29. 29. A. Workflow tools are emerging
  30. 30. A. Workflow tools are emerging http://MyExperiment.org
  31. 31. A. Workflow tools are emerging http://VisTrails.org http://MyExperiment.org
  32. 32. A. Workflow tools are emerging http://VisTrails.org http://MyExperiment.org http://wings.isi.edu/
  33. 33. B. Authoring ‘ecosystems: SWAN person SWAN Semantic Relationships comment concept Claim publication hypothesis gene Claim publication group publication Public Excel file PDFs Private comment publication person Claim publication MSWORD file Slide by Tim Clark
  34. 34. B. Authoring ‘ecosystems: SWAN person SWAN Semantic Relationships annotates comment authoredBy makes hasEvidence concept annotates Claim publication shareWith hypothesis makes hasEvidence gene Claim publication hasEvidence discussedIn group publication Public Excel file describes describes PDFs Private makes hasEvidence annotates comment publication person Claim hasEvidence authoredBy authorOf publication shareWith describes MSWORD file Slide by Tim Clark
  35. 35. C. Metadata: HCLS SiG Scientific Discourse http://esw.w3.org/HCLSIG/SWANSIOC: Project Description Provide a Semantic Web platform for biomedical discourse which can be evolved over time into a more general facility for many types of scientific discourse, and which is linked to key biological categories specified by ontologies. Discourse categories should include research questions, scientific assertions or claims, hypotheses, comments and discussion, experiments, data, publications, citations, and evidence. Our primary scientific use cases will be derived from problems in digital scientific communications and web-based research collaboratories supporting research in neurological disorders and therapies. The scientific use cases will motivate a series of informatics use cases which can later be generalized across wider areas of biology and medicine.
  36. 36. C. Metadata: SWAN The Knowledge Ecosystem: Interlocking Cycles of Research Draw conclusions Draw conclusions Communicate Collect data Collect data Perform Perform experiment Gather info experiment Synthesize Create/modify Create/modify hypothesis hypothesis SWAN Slide by Tim Clark
  37. 37. C. Metadata: Annotation Ontology foaf:person rdf:Type http://www.ht.org/ foaf.rdf#me June 1, 2010 pav:createdBy pav:createdOn ann:annotates http://anyurl.com/sf_pat01.html hasTag rdf:Type hasTopic Tag Atomic tag FMA:skull ann:context onDocument Linear skull fracture rdf:Type Other annotations on the same document: 1. Atomic annotation on image (tag: “hematoma”) 2. General annotation (tag: “injury”) InitEndCornerSelector init Other annotations on similar documents: (304, 507) 1. General annotation (tag: “skull fracture”) rdfs:SubClassOf end (380, 618) ImageSelector Slide by Tim Clark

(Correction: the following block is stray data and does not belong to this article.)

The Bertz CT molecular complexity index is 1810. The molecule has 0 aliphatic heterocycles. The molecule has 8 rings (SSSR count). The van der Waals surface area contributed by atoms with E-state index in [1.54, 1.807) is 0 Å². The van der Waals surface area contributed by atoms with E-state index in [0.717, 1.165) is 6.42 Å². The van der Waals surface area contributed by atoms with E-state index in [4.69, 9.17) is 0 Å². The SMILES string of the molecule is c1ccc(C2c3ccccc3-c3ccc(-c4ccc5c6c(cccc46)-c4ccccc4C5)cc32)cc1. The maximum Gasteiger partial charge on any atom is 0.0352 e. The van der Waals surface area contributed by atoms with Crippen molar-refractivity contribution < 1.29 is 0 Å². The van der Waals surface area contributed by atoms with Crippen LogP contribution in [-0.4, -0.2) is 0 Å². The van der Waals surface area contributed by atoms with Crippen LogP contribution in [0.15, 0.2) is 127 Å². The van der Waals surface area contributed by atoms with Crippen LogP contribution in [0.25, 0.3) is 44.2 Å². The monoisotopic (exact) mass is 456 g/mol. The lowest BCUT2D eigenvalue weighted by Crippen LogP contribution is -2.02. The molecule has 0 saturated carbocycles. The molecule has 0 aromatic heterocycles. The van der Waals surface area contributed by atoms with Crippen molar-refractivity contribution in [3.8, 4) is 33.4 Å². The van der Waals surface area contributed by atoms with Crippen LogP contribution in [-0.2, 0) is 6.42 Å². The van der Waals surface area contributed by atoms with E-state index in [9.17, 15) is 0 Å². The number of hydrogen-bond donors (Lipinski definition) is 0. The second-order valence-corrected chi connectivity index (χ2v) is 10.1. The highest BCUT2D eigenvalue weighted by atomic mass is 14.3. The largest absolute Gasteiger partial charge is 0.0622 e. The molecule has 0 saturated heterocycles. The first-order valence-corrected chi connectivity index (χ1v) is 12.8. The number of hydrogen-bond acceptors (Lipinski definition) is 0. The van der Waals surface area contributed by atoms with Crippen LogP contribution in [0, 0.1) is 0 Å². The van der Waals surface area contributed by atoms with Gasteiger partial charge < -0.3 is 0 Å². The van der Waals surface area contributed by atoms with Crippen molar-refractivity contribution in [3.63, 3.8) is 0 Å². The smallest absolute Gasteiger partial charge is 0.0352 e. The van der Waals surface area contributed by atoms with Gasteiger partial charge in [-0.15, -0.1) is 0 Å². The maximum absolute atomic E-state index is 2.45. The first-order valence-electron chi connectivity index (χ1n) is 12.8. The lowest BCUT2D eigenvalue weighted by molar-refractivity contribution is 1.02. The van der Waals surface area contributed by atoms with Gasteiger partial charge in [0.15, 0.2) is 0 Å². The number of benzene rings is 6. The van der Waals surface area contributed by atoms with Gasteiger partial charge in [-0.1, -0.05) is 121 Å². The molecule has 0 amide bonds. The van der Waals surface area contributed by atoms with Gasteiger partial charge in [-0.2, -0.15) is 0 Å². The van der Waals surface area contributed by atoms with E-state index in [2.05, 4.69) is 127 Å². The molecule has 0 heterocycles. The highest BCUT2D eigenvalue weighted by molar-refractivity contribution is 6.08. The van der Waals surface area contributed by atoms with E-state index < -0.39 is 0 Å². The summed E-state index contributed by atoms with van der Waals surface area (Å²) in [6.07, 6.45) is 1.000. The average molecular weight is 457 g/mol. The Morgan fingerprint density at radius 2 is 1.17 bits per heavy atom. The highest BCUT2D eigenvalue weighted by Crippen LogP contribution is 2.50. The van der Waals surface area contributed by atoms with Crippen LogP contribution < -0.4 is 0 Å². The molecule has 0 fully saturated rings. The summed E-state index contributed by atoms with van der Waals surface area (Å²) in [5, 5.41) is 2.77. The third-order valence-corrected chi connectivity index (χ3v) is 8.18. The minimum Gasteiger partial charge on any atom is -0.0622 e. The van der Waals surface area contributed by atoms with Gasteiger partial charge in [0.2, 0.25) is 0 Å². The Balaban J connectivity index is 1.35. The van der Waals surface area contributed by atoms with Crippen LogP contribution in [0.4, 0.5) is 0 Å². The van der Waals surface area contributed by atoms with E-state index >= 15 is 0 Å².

38. 38. D. Linked Data: E.g. for Elsevier
  39. 39. D. Linked Data: E.g. for Elsevier <ce:section id=#123>
  40. 40. D. Linked Data: E.g. for Elsevier this says <ce:section id=#123> mice like cheese
  41. 41. D. Linked Data: E.g. for Elsevier said @anita on May 31 2010 this says <ce:section id=#123> mice like cheese
  42. 42. D. Linked Data: E.g. for Elsevier but we all know she was jetlagged then said @anita on May 31 2010 this says <ce:section id=#123> mice like cheese
  43. 43. D. Linked Data: E.g. for Elsevier immutable, $$, proprietary but we all know she was jetlagged then said @anita on May 31 2010 this says <ce:section id=#123> mice like cheese
  44. 44. D. Linked Data: E.g. for Elsevier immutable, $$, proprietary dynamic, personal, task-driven, - open? but we all know she was jetlagged then said @anita on May 31 2010 this says <ce:section id=#123> mice like cheese
  45. 45. D. What to link? Semantic annotation grid
  46. 46. D. What to link? Semantic annotation grid
  47. 47. D. What to link? Semantic annotation grid Granularity collection document claim triple entity
  48. 48. D. What to link? Semantic annotation grid Granularity collection document claim triple entity Moment measure author/editor typesetter/production reader/data minin
  49. 49. D. What to link? Semantic annotation grid Granularity collection document claim triple entity Moment measure author/editor typesetter/production reader/data minin Meansmanual semi-automated automated
  50. 50. D. What to link? Semantic annotation grid Granularity collection document claim Automated Copy Editing triple entity Moment measure author/editor typesetter/production reader/data minin Meansmanual semi-automated automated
  51. 51. D. What to link? Semantic annotation grid Granularity collection document claim Automated Copy Editing triple entity Moment measure author/editor typesetter/production reader/data minin Reflect Meansmanual semi-automated automated
  52. 52. D. A start: .XMP RDF in all our PDFs: DC + PRISM
  53. 53. E. Publishing on an Application server
  54. 54. E. SD as application server: an example
  55. 55. Next Steps: • Fall 2010: ‘Beyond the PDF’: Workshop organized by Phil Bourne @UCSD: –Take one paper from his group –And all data that went into making that paper –Including all correspondence, raw data, etc. –Challenge: how better to represent that? • 2010 - 2011: Try to gather resources, current efforts, etc. on virtual platform • August 2011: FoRC: Future of Research Communications –Dagstuhl Workshop –Involve key people (include funding bodies, libraries, institutions) to see where bottlenecks are • Start using these tools and writing this way!